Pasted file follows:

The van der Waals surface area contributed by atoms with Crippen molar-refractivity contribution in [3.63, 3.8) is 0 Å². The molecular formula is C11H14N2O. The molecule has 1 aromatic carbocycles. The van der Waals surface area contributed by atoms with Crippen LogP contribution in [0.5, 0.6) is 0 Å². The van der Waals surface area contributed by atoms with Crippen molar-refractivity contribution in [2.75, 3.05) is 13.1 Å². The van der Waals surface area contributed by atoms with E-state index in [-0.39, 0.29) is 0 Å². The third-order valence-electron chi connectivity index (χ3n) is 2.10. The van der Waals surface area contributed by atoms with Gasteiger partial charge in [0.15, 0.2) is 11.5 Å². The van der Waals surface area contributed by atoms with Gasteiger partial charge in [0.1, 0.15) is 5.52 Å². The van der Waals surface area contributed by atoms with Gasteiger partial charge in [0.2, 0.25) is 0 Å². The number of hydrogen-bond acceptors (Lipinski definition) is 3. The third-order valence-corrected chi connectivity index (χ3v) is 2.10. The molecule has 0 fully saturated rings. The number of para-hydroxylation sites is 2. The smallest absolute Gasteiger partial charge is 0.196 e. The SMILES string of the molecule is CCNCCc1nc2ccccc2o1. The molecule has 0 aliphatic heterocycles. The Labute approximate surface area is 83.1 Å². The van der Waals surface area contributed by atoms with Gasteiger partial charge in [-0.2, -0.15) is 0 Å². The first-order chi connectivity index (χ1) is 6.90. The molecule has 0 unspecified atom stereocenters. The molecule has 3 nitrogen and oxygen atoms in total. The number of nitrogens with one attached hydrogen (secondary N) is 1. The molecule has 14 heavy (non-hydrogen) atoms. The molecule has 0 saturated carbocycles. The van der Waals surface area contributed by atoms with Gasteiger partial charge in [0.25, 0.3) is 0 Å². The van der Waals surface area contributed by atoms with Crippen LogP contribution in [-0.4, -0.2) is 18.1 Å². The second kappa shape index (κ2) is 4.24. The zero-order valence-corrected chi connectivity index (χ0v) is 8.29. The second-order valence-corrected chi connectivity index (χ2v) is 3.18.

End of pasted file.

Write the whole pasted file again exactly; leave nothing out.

The van der Waals surface area contributed by atoms with Crippen molar-refractivity contribution in [3.63, 3.8) is 0 Å². The molecular formula is C11H14N2O. The molecule has 1 aromatic carbocycles. The van der Waals surface area contributed by atoms with Crippen LogP contribution in [0.5, 0.6) is 0 Å². The van der Waals surface area contributed by atoms with Crippen molar-refractivity contribution in [2.75, 3.05) is 13.1 Å². The van der Waals surface area contributed by atoms with E-state index in [-0.39, 0.29) is 0 Å². The third-order valence-electron chi connectivity index (χ3n) is 2.10. The van der Waals surface area contributed by atoms with Gasteiger partial charge in [0.15, 0.2) is 11.5 Å². The van der Waals surface area contributed by atoms with Gasteiger partial charge in [0.1, 0.15) is 5.52 Å². The van der Waals surface area contributed by atoms with Gasteiger partial charge in [0.2, 0.25) is 0 Å². The number of hydrogen-bond acceptors (Lipinski definition) is 3. The third-order valence-corrected chi connectivity index (χ3v) is 2.10. The molecule has 0 fully saturated rings. The number of para-hydroxylation sites is 2. The smallest absolute Gasteiger partial charge is 0.196 e. The SMILES string of the molecule is CCNCCc1nc2ccccc2o1. The molecule has 0 aliphatic heterocycles. The Labute approximate surface area is 83.1 Å². The van der Waals surface area contributed by atoms with Gasteiger partial charge in [-0.2, -0.15) is 0 Å². The first-order chi connectivity index (χ1) is 6.90. The molecule has 0 unspecified atom stereocenters. The molecule has 3 nitrogen and oxygen atoms in total. The number of nitrogens with one attached hydrogen (secondary N) is 1. The molecule has 14 heavy (non-hydrogen) atoms. The molecule has 0 saturated carbocycles. The van der Waals surface area contributed by atoms with Gasteiger partial charge in [0.25, 0.3) is 0 Å². The van der Waals surface area contributed by atoms with Crippen LogP contribution in [-0.4, -0.2) is 18.1 Å². The second kappa shape index (κ2) is 4.24. The zero-order valence-corrected chi connectivity index (χ0v) is 8.29. The second-order valence-corrected chi connectivity index (χ2v) is 3.18.